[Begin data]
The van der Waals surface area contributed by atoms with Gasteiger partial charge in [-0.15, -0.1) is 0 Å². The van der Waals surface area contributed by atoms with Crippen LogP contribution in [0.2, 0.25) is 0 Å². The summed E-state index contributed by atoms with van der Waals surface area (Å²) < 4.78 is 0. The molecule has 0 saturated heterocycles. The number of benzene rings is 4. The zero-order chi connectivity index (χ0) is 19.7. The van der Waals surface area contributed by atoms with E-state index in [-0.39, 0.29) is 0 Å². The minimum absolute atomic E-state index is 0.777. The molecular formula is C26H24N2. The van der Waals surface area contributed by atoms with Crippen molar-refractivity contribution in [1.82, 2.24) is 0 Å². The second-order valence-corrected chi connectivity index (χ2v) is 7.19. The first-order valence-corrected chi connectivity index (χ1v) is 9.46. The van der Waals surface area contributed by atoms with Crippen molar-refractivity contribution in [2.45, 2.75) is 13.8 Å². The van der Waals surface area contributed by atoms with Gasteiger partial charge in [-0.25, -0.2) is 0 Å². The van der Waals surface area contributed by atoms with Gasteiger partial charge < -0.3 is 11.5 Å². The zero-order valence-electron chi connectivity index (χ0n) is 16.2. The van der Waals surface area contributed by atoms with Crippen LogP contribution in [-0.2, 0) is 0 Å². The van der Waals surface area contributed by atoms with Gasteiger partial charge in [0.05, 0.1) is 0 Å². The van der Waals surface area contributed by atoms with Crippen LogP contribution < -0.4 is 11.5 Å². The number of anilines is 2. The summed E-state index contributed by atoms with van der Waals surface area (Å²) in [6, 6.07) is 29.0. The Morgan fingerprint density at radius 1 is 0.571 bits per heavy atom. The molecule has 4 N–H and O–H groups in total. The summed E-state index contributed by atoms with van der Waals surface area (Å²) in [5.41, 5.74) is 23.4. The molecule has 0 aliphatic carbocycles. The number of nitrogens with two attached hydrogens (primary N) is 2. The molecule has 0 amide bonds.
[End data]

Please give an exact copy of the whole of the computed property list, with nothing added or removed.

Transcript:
The van der Waals surface area contributed by atoms with Gasteiger partial charge in [-0.15, -0.1) is 0 Å². The van der Waals surface area contributed by atoms with Crippen LogP contribution in [0.2, 0.25) is 0 Å². The summed E-state index contributed by atoms with van der Waals surface area (Å²) < 4.78 is 0. The molecule has 0 saturated heterocycles. The number of benzene rings is 4. The zero-order chi connectivity index (χ0) is 19.7. The van der Waals surface area contributed by atoms with E-state index in [-0.39, 0.29) is 0 Å². The minimum absolute atomic E-state index is 0.777. The molecular formula is C26H24N2. The van der Waals surface area contributed by atoms with Crippen molar-refractivity contribution in [1.82, 2.24) is 0 Å². The second-order valence-corrected chi connectivity index (χ2v) is 7.19. The first-order valence-corrected chi connectivity index (χ1v) is 9.46. The van der Waals surface area contributed by atoms with Crippen molar-refractivity contribution in [2.45, 2.75) is 13.8 Å². The van der Waals surface area contributed by atoms with Gasteiger partial charge in [-0.25, -0.2) is 0 Å². The van der Waals surface area contributed by atoms with Gasteiger partial charge < -0.3 is 11.5 Å². The zero-order valence-electron chi connectivity index (χ0n) is 16.2. The van der Waals surface area contributed by atoms with Crippen LogP contribution in [-0.2, 0) is 0 Å². The van der Waals surface area contributed by atoms with Gasteiger partial charge in [0.05, 0.1) is 0 Å². The van der Waals surface area contributed by atoms with Crippen LogP contribution < -0.4 is 11.5 Å². The number of anilines is 2. The summed E-state index contributed by atoms with van der Waals surface area (Å²) in [6, 6.07) is 29.0. The Morgan fingerprint density at radius 1 is 0.571 bits per heavy atom. The molecule has 4 N–H and O–H groups in total. The summed E-state index contributed by atoms with van der Waals surface area (Å²) in [5.41, 5.74) is 23.4. The molecule has 0 aliphatic carbocycles. The number of nitrogens with two attached hydrogens (primary N) is 2. The molecule has 0 amide bonds.